British Road Trips! - Inverness
They may take our lives, but they'll never take our freedom! I scream in a terrible Scottish accent, as I drive along the historic Highlands in my rental car, which I named Anabelle.
Continuing the tour of the UK, I found my way right up to Inverness and boy was it special! I have never been to Scotland before, I’d always favoured international travel, but I am so happy that I went. It really is a beautiful part of the world. My travel buddy this time was no other than my mother, Kym aka Doris.
Starting in Inverness, I landed at the airport and was picked up by a big orange minibus hosted by Sixt, the car hire company. I didn’t choose this company, I booked the car hire through Easyjet when I booked my flights. The staff was so nice and welcoming and we even got a nice little double upgrade on the hire car because ours wasn’t ready! In fact, it was so fancy, I couldn’t figure out how to move the seat forward, the lady had to come out and show me. The fancy car I am talking about is a Renault Kadjar which was a lot bigger than any car I have driven before, but I loved it and I miss my dear Annabelle a lot. I am giving a lot of attention to her because she really was a big part of our road trip (obviously) and I think if you spend a lot of time in a car as we did, then it is only right to ensure that you enjoy the drive in a comfortable vehicle! I decided to use this company again on a trip to Belfast, except I wasn't as impressed this time around. In fact, the experience has put me off hiring a car again, but that is a whole other story!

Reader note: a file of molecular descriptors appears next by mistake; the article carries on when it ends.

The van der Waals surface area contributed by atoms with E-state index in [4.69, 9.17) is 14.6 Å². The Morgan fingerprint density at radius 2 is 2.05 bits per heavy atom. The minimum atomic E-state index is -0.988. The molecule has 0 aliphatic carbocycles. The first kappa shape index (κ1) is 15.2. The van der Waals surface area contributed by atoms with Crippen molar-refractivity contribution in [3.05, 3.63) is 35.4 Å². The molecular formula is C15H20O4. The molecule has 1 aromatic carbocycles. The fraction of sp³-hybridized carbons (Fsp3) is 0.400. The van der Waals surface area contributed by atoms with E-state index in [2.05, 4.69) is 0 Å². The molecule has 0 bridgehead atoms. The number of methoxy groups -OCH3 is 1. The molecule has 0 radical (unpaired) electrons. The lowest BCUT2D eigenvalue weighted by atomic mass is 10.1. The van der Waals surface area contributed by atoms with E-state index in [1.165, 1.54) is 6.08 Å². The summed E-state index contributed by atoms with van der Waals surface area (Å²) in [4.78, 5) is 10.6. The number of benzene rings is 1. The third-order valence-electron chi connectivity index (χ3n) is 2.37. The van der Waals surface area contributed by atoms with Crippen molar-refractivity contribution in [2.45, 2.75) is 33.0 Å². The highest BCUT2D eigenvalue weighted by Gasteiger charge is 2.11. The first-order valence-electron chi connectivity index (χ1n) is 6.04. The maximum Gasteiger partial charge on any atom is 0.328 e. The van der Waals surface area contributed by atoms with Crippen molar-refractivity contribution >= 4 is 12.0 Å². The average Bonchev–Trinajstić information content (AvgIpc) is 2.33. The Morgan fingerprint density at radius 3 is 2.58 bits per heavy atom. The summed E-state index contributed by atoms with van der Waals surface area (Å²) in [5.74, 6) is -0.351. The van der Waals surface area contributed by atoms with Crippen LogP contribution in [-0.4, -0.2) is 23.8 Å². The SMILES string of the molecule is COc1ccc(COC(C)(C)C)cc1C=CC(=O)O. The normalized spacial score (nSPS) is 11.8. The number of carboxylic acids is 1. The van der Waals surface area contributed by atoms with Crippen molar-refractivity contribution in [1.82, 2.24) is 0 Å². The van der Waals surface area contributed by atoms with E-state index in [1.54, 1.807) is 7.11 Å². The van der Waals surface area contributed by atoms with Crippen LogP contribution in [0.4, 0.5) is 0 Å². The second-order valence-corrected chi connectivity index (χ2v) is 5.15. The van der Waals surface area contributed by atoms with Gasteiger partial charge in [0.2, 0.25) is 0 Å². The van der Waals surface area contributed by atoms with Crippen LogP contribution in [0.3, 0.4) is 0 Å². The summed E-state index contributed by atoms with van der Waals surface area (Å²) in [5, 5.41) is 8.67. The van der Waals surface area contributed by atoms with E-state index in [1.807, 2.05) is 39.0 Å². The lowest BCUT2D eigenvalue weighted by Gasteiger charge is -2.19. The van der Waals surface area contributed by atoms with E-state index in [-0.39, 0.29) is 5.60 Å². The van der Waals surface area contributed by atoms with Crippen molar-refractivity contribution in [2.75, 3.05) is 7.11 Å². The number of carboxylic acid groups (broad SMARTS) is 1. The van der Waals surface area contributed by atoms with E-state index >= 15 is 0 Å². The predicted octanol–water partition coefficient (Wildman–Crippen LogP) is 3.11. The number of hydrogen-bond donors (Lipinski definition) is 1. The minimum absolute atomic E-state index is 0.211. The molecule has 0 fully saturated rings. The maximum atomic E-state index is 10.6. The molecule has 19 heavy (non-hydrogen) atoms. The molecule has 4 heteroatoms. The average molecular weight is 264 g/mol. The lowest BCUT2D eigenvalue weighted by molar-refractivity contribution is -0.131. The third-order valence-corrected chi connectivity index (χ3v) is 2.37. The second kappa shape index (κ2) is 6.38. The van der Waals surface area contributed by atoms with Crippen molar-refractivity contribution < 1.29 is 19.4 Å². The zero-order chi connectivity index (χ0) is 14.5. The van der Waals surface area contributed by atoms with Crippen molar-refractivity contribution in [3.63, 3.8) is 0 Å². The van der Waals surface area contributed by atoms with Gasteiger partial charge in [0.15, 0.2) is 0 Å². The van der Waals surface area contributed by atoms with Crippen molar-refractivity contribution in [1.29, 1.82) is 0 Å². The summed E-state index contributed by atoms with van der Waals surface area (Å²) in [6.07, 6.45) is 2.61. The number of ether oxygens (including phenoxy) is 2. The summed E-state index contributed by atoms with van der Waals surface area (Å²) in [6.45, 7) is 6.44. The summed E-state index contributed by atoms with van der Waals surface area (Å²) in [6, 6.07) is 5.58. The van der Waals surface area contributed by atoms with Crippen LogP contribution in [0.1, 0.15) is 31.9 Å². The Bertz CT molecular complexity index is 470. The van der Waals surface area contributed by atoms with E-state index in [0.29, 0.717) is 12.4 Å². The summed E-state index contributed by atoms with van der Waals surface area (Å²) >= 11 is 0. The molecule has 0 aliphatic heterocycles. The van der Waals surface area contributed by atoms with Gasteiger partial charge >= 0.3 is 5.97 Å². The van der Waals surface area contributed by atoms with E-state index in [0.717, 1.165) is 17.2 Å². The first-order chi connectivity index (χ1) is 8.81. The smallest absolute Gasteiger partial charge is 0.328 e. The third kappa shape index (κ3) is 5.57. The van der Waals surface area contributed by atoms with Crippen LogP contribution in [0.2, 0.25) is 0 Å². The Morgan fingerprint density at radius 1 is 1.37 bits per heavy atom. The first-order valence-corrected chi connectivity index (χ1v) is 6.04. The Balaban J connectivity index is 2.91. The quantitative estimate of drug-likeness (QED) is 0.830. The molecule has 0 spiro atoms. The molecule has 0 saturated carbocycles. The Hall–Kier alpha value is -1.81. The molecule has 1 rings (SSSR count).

First up on our tour of the highlands was Drumnadrochit, a village that lies at the head of Urquhart Bay on Loch Ness. Drumnadrochit is a bit of a mouthful and it took me the whole trip to remember how to say it (drum na droc it), you’re welcome. It is surrounded by the glens, Glen Urquhart and GlenMoriston, and about a ten-minute drive is Glen Urquhart Forest. From here you can drive up into the mountains which overlook the landscape and provide breathtaking views. Be aware, this drive is not for the fainthearted. Me, I am the fainthearted, I was terrified. But like all scary things, it was totally worth it.